BMP signaling in vascular diseases

FEBS Lett. 2012 Jul 4;586(14):1993-2002. doi: 10.1016/j.febslet.2012.04.030. Epub 2012 May 3.


Bone morphogenetic proteins (BMPs) are members of the transforming growth factor-β (TGF-β) family that signal via type I and type II serine/threonine kinase receptors and intracellular Smad transcription factors. BMPs are multifunctional regulators of development and tissue homeostasis and they were initially characterized as inducers of bone regeneration. Genetic studies in humans and mice showed that perturbations in BMP signaling lead to various diseases, such as skeletal diseases, vascular diseases and cancer. Mutations in BMP type II receptor and BMP type I receptor/activin receptor-like kinase 1 have been linked to pulmonary arterial hypertension and hereditary hemorrhagic telangiectasia, respectively. BMPs have also been implicated in promoting vascular calcification and tumor angiogenesis. In this review we discuss the role of BMP signaling in vascular diseases and the value of BMP signaling as a vascular disease marker or a therapeutic target.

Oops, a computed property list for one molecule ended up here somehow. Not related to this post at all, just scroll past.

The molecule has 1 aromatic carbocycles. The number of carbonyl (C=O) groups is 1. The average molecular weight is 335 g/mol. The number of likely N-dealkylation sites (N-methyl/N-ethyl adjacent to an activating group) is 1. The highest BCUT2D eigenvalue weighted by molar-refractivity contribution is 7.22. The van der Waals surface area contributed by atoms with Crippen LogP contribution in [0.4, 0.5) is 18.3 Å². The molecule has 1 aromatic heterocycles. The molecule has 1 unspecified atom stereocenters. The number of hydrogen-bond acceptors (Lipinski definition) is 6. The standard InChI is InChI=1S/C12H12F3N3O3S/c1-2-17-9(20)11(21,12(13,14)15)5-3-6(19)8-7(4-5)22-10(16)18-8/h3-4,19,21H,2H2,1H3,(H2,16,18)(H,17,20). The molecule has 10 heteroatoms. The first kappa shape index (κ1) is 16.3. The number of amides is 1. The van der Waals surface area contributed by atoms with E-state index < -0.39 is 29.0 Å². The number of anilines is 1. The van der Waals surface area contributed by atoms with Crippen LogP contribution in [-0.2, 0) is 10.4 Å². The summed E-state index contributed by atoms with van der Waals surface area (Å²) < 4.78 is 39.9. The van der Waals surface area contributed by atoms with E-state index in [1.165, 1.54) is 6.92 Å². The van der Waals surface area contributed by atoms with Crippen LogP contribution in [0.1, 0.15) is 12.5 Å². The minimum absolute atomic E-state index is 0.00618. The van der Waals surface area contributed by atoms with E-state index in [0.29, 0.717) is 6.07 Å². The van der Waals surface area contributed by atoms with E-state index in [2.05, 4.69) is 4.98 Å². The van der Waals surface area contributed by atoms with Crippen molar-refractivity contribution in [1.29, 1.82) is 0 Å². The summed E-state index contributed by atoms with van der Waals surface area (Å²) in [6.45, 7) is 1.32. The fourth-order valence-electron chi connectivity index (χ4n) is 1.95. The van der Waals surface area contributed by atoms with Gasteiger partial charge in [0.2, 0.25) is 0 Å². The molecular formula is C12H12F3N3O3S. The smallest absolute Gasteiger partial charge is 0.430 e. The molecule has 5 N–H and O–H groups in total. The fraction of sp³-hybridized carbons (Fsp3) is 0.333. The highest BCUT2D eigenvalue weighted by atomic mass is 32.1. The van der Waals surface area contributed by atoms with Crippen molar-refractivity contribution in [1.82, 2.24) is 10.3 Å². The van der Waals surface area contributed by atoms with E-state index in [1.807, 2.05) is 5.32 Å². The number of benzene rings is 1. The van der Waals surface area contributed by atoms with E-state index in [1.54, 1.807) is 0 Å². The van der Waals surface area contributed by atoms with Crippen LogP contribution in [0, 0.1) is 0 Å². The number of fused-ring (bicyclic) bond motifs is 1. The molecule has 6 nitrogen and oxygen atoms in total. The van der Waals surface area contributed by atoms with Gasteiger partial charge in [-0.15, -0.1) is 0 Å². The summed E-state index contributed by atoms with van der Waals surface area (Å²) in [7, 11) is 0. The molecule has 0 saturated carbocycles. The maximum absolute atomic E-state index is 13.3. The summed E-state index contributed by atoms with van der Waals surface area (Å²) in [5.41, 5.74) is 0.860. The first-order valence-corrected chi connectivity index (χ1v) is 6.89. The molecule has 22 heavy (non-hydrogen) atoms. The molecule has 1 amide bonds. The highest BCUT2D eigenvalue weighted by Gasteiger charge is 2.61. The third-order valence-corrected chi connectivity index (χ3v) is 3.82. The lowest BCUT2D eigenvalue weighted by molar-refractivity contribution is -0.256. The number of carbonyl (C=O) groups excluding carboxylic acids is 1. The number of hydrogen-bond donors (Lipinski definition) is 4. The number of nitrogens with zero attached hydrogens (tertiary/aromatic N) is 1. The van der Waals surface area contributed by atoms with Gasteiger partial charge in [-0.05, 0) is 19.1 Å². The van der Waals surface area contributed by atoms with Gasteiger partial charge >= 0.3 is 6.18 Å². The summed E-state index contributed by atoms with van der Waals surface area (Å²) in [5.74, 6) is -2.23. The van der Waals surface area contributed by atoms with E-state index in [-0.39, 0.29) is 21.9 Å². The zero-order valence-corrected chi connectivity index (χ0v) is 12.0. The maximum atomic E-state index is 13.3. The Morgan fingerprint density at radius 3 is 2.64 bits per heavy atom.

Publication types

  • Research Support, Non-U.S. Gov't
  • Review

MeSH terms

  • Animals
  • Atherosclerosis / metabolism
  • Bone Morphogenetic Protein Receptors / metabolism
  • Bone Morphogenetic Proteins / metabolism*
  • Familial Primary Pulmonary Hypertension
  • Humans
  • Hypertension, Pulmonary / metabolism
  • Mice
  • Mice, Knockout
  • Models, Biological
  • Models, Genetic
  • Neoplasms / metabolism
  • Neovascularization, Pathologic
  • Signal Transduction*
  • Smad Proteins / metabolism
  • Telangiectasia, Hereditary Hemorrhagic / metabolism
  • Vascular Calcification / metabolism
  • Vascular Diseases / metabolism*


  • Bone Morphogenetic Proteins
  • Smad Proteins
  • Bone Morphogenetic Protein Receptors